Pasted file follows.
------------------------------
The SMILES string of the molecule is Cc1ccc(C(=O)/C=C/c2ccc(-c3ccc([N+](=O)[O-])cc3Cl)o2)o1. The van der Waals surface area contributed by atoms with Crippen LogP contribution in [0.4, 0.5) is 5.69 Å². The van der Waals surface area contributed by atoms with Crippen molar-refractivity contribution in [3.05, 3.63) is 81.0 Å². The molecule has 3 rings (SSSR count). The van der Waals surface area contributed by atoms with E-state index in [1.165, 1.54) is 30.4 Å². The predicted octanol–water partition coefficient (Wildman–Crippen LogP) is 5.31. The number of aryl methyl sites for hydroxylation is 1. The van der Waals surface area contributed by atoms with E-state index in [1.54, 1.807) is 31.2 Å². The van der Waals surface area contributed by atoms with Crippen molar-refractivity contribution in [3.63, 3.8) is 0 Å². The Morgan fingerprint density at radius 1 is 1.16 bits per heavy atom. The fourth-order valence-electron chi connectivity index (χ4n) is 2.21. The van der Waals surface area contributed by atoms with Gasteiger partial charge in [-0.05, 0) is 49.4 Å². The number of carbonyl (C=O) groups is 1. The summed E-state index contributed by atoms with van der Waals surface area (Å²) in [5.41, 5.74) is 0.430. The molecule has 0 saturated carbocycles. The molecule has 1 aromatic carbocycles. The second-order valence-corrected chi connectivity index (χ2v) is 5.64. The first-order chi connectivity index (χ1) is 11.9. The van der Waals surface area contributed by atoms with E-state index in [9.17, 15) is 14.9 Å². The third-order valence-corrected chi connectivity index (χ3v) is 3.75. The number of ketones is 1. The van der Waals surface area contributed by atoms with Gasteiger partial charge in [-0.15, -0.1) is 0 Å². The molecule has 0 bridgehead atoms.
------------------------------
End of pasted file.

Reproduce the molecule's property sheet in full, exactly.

The SMILES string of the molecule is Cc1ccc(C(=O)/C=C/c2ccc(-c3ccc([N+](=O)[O-])cc3Cl)o2)o1. The van der Waals surface area contributed by atoms with Crippen LogP contribution in [0.4, 0.5) is 5.69 Å². The van der Waals surface area contributed by atoms with Crippen molar-refractivity contribution in [3.05, 3.63) is 81.0 Å². The molecule has 3 rings (SSSR count). The van der Waals surface area contributed by atoms with E-state index in [1.165, 1.54) is 30.4 Å². The predicted octanol–water partition coefficient (Wildman–Crippen LogP) is 5.31. The number of aryl methyl sites for hydroxylation is 1. The van der Waals surface area contributed by atoms with E-state index in [1.54, 1.807) is 31.2 Å². The van der Waals surface area contributed by atoms with Crippen molar-refractivity contribution in [3.63, 3.8) is 0 Å². The Morgan fingerprint density at radius 1 is 1.16 bits per heavy atom. The fourth-order valence-electron chi connectivity index (χ4n) is 2.21. The van der Waals surface area contributed by atoms with Gasteiger partial charge in [-0.05, 0) is 49.4 Å². The number of carbonyl (C=O) groups is 1. The summed E-state index contributed by atoms with van der Waals surface area (Å²) in [5.41, 5.74) is 0.430. The molecule has 0 saturated carbocycles. The molecule has 1 aromatic carbocycles. The second-order valence-corrected chi connectivity index (χ2v) is 5.64. The first-order chi connectivity index (χ1) is 11.9. The van der Waals surface area contributed by atoms with E-state index in [9.17, 15) is 14.9 Å². The third-order valence-corrected chi connectivity index (χ3v) is 3.75. The number of ketones is 1. The van der Waals surface area contributed by atoms with Gasteiger partial charge in [-0.15, -0.1) is 0 Å². The molecule has 0 bridgehead atoms.